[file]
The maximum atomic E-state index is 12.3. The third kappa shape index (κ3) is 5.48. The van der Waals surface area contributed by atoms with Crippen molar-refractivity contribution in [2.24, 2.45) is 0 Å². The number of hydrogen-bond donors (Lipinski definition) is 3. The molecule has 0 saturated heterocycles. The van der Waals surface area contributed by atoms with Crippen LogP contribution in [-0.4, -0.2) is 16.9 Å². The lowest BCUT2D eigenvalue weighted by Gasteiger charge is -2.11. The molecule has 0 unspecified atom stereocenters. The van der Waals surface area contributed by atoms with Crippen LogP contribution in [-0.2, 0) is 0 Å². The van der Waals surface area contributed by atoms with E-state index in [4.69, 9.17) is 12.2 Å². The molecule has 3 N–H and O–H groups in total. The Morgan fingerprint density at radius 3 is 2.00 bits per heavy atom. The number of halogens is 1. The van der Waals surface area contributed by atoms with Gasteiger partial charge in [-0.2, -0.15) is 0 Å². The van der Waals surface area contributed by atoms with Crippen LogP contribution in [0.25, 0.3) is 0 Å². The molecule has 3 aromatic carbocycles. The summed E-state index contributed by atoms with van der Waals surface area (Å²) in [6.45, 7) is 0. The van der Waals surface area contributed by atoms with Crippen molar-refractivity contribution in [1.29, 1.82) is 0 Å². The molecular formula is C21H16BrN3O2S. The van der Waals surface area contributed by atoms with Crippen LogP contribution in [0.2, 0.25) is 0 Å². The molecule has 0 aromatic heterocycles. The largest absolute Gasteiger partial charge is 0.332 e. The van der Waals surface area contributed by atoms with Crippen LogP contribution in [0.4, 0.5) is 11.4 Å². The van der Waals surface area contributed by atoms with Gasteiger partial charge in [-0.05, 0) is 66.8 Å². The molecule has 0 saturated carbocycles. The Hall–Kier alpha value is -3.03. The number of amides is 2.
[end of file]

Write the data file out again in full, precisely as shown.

The maximum atomic E-state index is 12.3. The third kappa shape index (κ3) is 5.48. The van der Waals surface area contributed by atoms with Crippen molar-refractivity contribution in [2.24, 2.45) is 0 Å². The number of hydrogen-bond donors (Lipinski definition) is 3. The molecule has 0 saturated heterocycles. The van der Waals surface area contributed by atoms with Crippen LogP contribution in [-0.4, -0.2) is 16.9 Å². The lowest BCUT2D eigenvalue weighted by Gasteiger charge is -2.11. The molecule has 0 unspecified atom stereocenters. The van der Waals surface area contributed by atoms with Crippen LogP contribution in [-0.2, 0) is 0 Å². The van der Waals surface area contributed by atoms with E-state index in [4.69, 9.17) is 12.2 Å². The molecule has 3 N–H and O–H groups in total. The Morgan fingerprint density at radius 3 is 2.00 bits per heavy atom. The number of halogens is 1. The van der Waals surface area contributed by atoms with Gasteiger partial charge in [-0.2, -0.15) is 0 Å². The van der Waals surface area contributed by atoms with Crippen LogP contribution in [0.25, 0.3) is 0 Å². The molecule has 3 aromatic carbocycles. The summed E-state index contributed by atoms with van der Waals surface area (Å²) in [6.45, 7) is 0. The van der Waals surface area contributed by atoms with Crippen molar-refractivity contribution in [1.29, 1.82) is 0 Å². The molecular formula is C21H16BrN3O2S. The van der Waals surface area contributed by atoms with Crippen LogP contribution in [0.2, 0.25) is 0 Å². The molecule has 0 aromatic heterocycles. The largest absolute Gasteiger partial charge is 0.332 e. The van der Waals surface area contributed by atoms with Crippen LogP contribution in [0.4, 0.5) is 11.4 Å². The van der Waals surface area contributed by atoms with Gasteiger partial charge in [-0.05, 0) is 66.8 Å². The molecule has 0 saturated carbocycles. The Hall–Kier alpha value is -3.03. The number of amides is 2.